Have you ever meandered through downtown Bellingham or the Fairhaven Historic District and stumbled upon the statue lady? She’s a lovely, if unexpected, sight and her portrayals of “living art” are actually a form of traditional busking. A busker entertains on the street for gratuities or donations by playing music, juggling or, in this case, performing as a living statue.

Our busker is the mother of four sons and originally from California. She holds a degree in anthropology from Oregon State University and is a design and illustration artist.

Busker heads off to one of her favorite people watching spots. Photo credit: Karen Hanrahan.

Her inspiration to become a living statue came from a TED Talk titled “The Art Of Asking” by Amanda Palmer. At the time, she had been a school lunch volunteer and worked for Acme Farms and Kitchen. She was looking to create a “job” that was uniquely her own, something that truly suited her talents and interests, and that would allow her to interact with the community at large. She also needed the freedom and flexibility to work “within the guidelines of her life.”

It took her awhile to make this idea a reality. One day she went shopping at Value Village. On the way she said, “Okay, if there’s a bride’s dress that fits me, then this is it – this is my new beginning.” On that day, she did find a bride’s dress and had a gift card to pay for it.

Her original hand-made costumes are designed to look like metal by coating the fabric with liquid-latex and acrylic paint. She covers her face or any exposed skin with theatre grade pancake make-up that washes off easily with soap and water. Everything she uses is non-toxic.

Busker applies base makeup before adding bronze pressed powder to her face. Photo credit: Karen Hanrahan.

Her first statue portrayal was a silver bride. Her second was a field worker in copper with a hat of flowers – she wore that one out. Her current costume is bronze colored, representing the Victorian era of the real statues of J.J. Donovan and Dirty Dan Harris in Fairhaven. For her newest copper creation, the Queen of Crowns, she wears a medieval gown, veil and crown, and carries a sword.

After her first day busking, she knew she’d found something she loved. Her on-the-job training in street performance consisted of lots of experimentation. She learned to exaggerate her gestures and use non-verbal communication with body language. She spent a lot of time people-watching to get a sense of what her audience wanted to see.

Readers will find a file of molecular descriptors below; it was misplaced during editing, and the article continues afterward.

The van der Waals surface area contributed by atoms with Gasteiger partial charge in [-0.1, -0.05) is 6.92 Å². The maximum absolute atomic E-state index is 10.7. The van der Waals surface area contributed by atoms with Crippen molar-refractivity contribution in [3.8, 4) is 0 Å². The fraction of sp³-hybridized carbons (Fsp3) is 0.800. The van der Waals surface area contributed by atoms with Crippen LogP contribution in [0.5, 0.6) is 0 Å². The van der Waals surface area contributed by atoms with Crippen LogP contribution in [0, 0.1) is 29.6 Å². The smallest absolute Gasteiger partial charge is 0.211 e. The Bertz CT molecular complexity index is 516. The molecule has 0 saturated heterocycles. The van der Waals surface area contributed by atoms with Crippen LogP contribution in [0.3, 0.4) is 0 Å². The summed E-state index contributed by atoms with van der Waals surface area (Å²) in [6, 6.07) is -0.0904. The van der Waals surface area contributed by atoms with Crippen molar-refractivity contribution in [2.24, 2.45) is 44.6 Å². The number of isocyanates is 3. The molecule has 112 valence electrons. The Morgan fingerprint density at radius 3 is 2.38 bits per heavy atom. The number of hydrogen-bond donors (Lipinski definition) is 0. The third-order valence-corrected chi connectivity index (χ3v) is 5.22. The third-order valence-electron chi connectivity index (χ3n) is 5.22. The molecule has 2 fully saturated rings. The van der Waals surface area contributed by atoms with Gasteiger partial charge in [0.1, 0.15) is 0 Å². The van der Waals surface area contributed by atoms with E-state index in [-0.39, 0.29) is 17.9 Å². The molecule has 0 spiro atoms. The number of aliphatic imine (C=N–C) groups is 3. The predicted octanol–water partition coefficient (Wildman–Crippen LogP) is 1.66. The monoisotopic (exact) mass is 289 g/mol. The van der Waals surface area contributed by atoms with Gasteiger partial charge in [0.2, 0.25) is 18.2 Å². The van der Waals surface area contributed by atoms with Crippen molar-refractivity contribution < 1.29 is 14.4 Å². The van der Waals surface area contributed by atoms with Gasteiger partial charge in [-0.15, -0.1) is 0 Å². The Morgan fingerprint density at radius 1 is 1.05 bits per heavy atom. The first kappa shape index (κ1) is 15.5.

She arrives at her performance site on bicycle with her costume and other gear loaded on a small trailer. She applies her make-up and gets into costume and character street-side for everyone to see. She then spends up to eight hours interacting with her audience. Sometimes she poses on the sidewalk and other times uses a plastic milk crate to add height to her statue. Breaks to stretch are important.

Standing on a crate gives the living statue a taller appearance. Photo credit: Karen Hanrahan.

Sometimes she has an emotional interchange with someone. “Some people think they’re invisible,” she says. “But I see them from my crate, or I see them as me when I’m not a live statue.” She tries to affirm their presence with her eyes.

She usually feels safe on the street, but there’s also a degree of vulnerability. Once a person reached into her container of donations and helped himself to some cash. She said, “Hey!” and startled him. Then he asked, “May I have this?” and she gave him some money. Another passerby put something in the container and took money as a trade, except this busker wasn’t interested in what the person was trading!

Occasionally someone has tried to knock her down. She has learned to be very aware of her surroundings, and of people who seem to watch her too closely. In those few instances, she was prepared to defend herself if needed, but someone always came to her aid. Those experiences were difficult at the time, but are now funny stories to share.

She has performed in many cities where busking is common including: Seattle, San Francisco, Sacramento, Santa Cruz, San Diego and Avalon on Catalina Island. Bellingham is her favorite place to perform. Our statue lady notes that busking is not the same as panhandling. Panhandlers ask for money via signs and are not performers. Her street performance is a tax-paying, licensed Bellingham business.

Our busker prefers to keep her identity a secret. Photo credit: Karen Hanrahan.

Half of her earnings as a busker come from people who see her on a regular basis. She loves the interactions with those who are taken by surprise and those who seem to treasure their souvenir photos of her.

Our “Statue Lady” prefers to remain an anonymous work of art. She hopes that you’ll come see her perform very soon.


Fairhaven Historic District – Corner of Harris and 12th 
by Fairhaven Fish & Chips.
Wednesday and Friday, 11:00 a.m. – 4:00 p.m.
Occasional Sunday afternoons
Bellingham – Corner of Holly and Railroad
Thursday and Saturday, 11:00 a.m. – 2:00 p.m.

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